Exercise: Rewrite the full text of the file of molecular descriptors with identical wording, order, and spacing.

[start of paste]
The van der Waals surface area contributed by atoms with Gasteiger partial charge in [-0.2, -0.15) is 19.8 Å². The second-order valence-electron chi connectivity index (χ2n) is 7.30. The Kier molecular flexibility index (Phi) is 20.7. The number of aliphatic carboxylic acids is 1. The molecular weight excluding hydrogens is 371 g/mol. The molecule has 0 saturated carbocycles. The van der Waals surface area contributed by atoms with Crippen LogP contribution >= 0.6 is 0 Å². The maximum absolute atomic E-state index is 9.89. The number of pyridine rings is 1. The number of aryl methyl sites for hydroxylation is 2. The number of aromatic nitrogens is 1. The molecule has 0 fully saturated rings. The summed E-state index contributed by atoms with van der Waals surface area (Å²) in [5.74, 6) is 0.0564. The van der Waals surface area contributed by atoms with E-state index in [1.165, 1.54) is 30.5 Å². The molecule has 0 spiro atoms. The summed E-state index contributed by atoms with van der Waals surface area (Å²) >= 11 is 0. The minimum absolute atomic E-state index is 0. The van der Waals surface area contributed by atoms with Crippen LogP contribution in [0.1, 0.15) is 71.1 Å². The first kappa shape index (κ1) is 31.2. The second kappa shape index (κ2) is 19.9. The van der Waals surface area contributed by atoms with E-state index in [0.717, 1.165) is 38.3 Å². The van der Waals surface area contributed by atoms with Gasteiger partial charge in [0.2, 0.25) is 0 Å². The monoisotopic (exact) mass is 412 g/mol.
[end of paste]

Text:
The van der Waals surface area contributed by atoms with Gasteiger partial charge in [-0.2, -0.15) is 19.8 Å². The second-order valence-electron chi connectivity index (χ2n) is 7.30. The Kier molecular flexibility index (Phi) is 20.7. The number of aliphatic carboxylic acids is 1. The molecular weight excluding hydrogens is 371 g/mol. The molecule has 0 saturated carbocycles. The van der Waals surface area contributed by atoms with Crippen LogP contribution >= 0.6 is 0 Å². The maximum absolute atomic E-state index is 9.89. The number of pyridine rings is 1. The number of aryl methyl sites for hydroxylation is 2. The number of aromatic nitrogens is 1. The molecule has 0 fully saturated rings. The summed E-state index contributed by atoms with van der Waals surface area (Å²) in [5.74, 6) is 0.0564. The van der Waals surface area contributed by atoms with E-state index in [1.165, 1.54) is 30.5 Å². The molecule has 0 spiro atoms. The summed E-state index contributed by atoms with van der Waals surface area (Å²) >= 11 is 0. The minimum absolute atomic E-state index is 0. The van der Waals surface area contributed by atoms with Crippen LogP contribution in [0.1, 0.15) is 71.1 Å². The first kappa shape index (κ1) is 31.2. The second kappa shape index (κ2) is 19.9. The van der Waals surface area contributed by atoms with E-state index in [0.717, 1.165) is 38.3 Å². The van der Waals surface area contributed by atoms with Gasteiger partial charge in [0.2, 0.25) is 0 Å². The monoisotopic (exact) mass is 412 g/mol.